Reaction on the UAW picket line in Detroit: 'We want the company to be successful'

Job security, plant closures weigh on workers’ minds

DETROIT — A festive mood at the picket line belied serious issues that have driven a wedge between the United Auto Workers and General Motors, resulting in the first national strike in 12 years. More than 49,000 GM union workers walked out Sunday night when the sides couldn’t come to an agreement over job security, factory closures, health care and a host of other issues. 

All of these matters were on the minds of workers carrying “UAW on Strike” placards outside the Detroit-Hamtramck Assembly plant here, which is on the list of plants GM has slated to close. 

“No. 1 is job security,” said John Hatline, a union official with Local 22 that represents workers at the factory. “This plant here is ‘unallocated,’ which means we don’t have a product after January, and it’s due to close. So we’re hoping that we can get a new car and truck in here so that we can continue on for our membership.”

GM has placed this Detroit site, which builds the Cadillac CT6 and Chevy Impala, into “unallocated status,” meaning its future is in doubt when the company stops making those sedans, which have fallen out of favor with consumers who continue to shift to crossovers.

Karen Huffman, who’s worked at GM for six years, called GM’s decision to build the Chevy Blazer crossover in Mexico, rather than in Detroit or another unallocated factory in Lordstown, Ohio, “corporate greed.”

She also is concerned over the company’s tiered wage system, which pays workers different rates and which the union has argued is inequitable. “For the longest time, the UAW has been looked at as the bad guy,” Huffman said. “I would challenge anyone to come into one of our plants and work a 10-, 11-hour day.”

GM contends its offer is fair and “prioritizes employees, communities and builds a stronger future for all,” it said in a statement. “It includes improved wages and health care benefits, over $7 billion in U.S. investments and 5,400 jobs.”

The strike began Sunday just before midnight, and negotiations resumed at 10 a.m. Monday. “Our goal remains to reach an agreement that builds a stronger future for our employees and our business,” GM said.

The automaker, which took the somewhat unusual step of publicly releasing its offer to the UAW, said it has “solutions” for Detroit and Lordstown factories, though it didn’t provide specifics. Reports have said GM could build an electric vehicle in Detroit. The Lordstown site, which has been the subject of intense press coverage and tweets from President Trump, could also reportedly be turned into a battery production site or sold. GM also said it will invest in eight facilities in four states and build electric trucks, which would benefit UAW workers.

Additionally, GM said it would provide raises, improve its profit sharing plan and offer a ratification bonus of $8,000 per worker. It also said it would expand its health care, which is believed to be among the best of any corporate plans, to include autism therapy, allergy testing and chiropractic care.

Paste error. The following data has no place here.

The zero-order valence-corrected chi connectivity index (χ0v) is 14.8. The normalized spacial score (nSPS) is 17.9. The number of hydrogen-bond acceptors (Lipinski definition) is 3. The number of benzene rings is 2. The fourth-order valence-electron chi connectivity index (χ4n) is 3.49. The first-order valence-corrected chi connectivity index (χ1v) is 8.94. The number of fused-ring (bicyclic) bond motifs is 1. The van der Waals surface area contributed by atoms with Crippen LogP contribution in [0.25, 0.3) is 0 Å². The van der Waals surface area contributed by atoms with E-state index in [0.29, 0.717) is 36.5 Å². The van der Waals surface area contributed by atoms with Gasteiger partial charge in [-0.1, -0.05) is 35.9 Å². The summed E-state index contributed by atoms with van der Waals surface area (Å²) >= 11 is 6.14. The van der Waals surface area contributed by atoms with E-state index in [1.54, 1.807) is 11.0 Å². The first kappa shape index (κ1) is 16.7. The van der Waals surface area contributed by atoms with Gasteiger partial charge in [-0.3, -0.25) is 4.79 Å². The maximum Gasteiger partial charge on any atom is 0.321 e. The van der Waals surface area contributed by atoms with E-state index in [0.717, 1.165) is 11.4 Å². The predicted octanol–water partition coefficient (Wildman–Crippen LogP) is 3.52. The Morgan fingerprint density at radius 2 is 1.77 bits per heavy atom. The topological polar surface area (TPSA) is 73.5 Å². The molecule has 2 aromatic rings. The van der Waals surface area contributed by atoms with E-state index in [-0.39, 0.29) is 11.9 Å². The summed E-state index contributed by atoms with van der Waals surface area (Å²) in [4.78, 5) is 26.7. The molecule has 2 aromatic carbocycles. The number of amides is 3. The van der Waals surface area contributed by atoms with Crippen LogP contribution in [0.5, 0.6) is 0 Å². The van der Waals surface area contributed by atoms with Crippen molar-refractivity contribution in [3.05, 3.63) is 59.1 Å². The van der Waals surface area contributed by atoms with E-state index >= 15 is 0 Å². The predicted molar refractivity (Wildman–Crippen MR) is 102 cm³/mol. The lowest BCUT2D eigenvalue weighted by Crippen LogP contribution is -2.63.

UAW workers counter that the strike is a last resort and is the result of concessions made that helped GM come back from its historic 2009 bankruptcy.

“Nobody wants to go out on strike. It’s something that we do only because we have to,” said Ashley Scales, an assembly line worker from Detroit. “I think GM needs to come to the table to give us a fair shake.”

A worker, who declined to give his name, said, “Bottom line — we’re not against the company. Everybody wants something for nothing. It doesn’t work that way. We’re not bashing the company. We want the company to be successful.”

The strike comes at a tenuous time for the union. Several high-ranking UAW officials are under investigation or have had charges brought against them alleging corruption, Membership has declined as GM, Ford and Fiat Chrysler need fewer workers to build cars and have shifted jobs to other markets where the workers aren’t represented by the UAW.

Meanwhile, the strike immediately became a lightning rod in political circles as nearly all Democratic candidates for president offered support for the union workers, who have been a traditional part of party membership. President Trump, who captured the votes of many UAW workers in winning the White House in 2016, has urged both sides to reach a deal.

Despite the seemingly wide gulf between GM and its workers, the mood was relatively light at the picket line Monday afternoon. Horns honked in support of the workers. Bottled water was stacked near the factory’s fences, and a table sat nearby with pizza, coffee and other snacks. At one point, a DJ set up shop in the boulevard next to half a dozen news crews and began cranking Bob Marley's "Get Up, Stand Up."

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